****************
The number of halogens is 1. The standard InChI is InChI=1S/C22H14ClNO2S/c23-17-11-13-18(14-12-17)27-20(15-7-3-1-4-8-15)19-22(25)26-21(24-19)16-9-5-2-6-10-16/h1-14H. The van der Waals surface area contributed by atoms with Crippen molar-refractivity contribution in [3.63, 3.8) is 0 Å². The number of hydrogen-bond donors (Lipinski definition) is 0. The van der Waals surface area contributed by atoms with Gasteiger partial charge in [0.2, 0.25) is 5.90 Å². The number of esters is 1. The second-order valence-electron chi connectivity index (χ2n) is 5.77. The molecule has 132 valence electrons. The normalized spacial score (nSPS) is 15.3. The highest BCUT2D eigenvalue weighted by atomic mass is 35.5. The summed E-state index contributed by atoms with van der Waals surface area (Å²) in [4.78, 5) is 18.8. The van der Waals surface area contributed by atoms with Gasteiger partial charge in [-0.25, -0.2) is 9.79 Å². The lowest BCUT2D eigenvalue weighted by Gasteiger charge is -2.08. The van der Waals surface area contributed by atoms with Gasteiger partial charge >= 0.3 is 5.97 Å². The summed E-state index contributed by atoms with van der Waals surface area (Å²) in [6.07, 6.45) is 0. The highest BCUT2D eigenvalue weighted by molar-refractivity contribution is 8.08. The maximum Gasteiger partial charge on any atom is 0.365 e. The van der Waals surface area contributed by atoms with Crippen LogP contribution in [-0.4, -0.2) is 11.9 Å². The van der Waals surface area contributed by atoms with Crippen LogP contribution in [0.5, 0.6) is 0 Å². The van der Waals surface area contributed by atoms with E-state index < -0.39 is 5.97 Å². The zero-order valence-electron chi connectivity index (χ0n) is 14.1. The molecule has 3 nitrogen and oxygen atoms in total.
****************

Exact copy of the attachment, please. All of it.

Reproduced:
The number of halogens is 1. The standard InChI is InChI=1S/C22H14ClNO2S/c23-17-11-13-18(14-12-17)27-20(15-7-3-1-4-8-15)19-22(25)26-21(24-19)16-9-5-2-6-10-16/h1-14H. The van der Waals surface area contributed by atoms with Crippen molar-refractivity contribution in [3.63, 3.8) is 0 Å². The number of hydrogen-bond donors (Lipinski definition) is 0. The van der Waals surface area contributed by atoms with Gasteiger partial charge in [0.2, 0.25) is 5.90 Å². The number of esters is 1. The second-order valence-electron chi connectivity index (χ2n) is 5.77. The molecule has 132 valence electrons. The normalized spacial score (nSPS) is 15.3. The highest BCUT2D eigenvalue weighted by atomic mass is 35.5. The summed E-state index contributed by atoms with van der Waals surface area (Å²) in [4.78, 5) is 18.8. The van der Waals surface area contributed by atoms with Gasteiger partial charge in [-0.25, -0.2) is 9.79 Å². The lowest BCUT2D eigenvalue weighted by Gasteiger charge is -2.08. The van der Waals surface area contributed by atoms with Gasteiger partial charge >= 0.3 is 5.97 Å². The summed E-state index contributed by atoms with van der Waals surface area (Å²) in [6.07, 6.45) is 0. The highest BCUT2D eigenvalue weighted by molar-refractivity contribution is 8.08. The maximum Gasteiger partial charge on any atom is 0.365 e. The van der Waals surface area contributed by atoms with Crippen LogP contribution in [-0.4, -0.2) is 11.9 Å². The van der Waals surface area contributed by atoms with Crippen LogP contribution in [0.5, 0.6) is 0 Å². The van der Waals surface area contributed by atoms with E-state index < -0.39 is 5.97 Å². The zero-order valence-electron chi connectivity index (χ0n) is 14.1. The molecule has 3 nitrogen and oxygen atoms in total.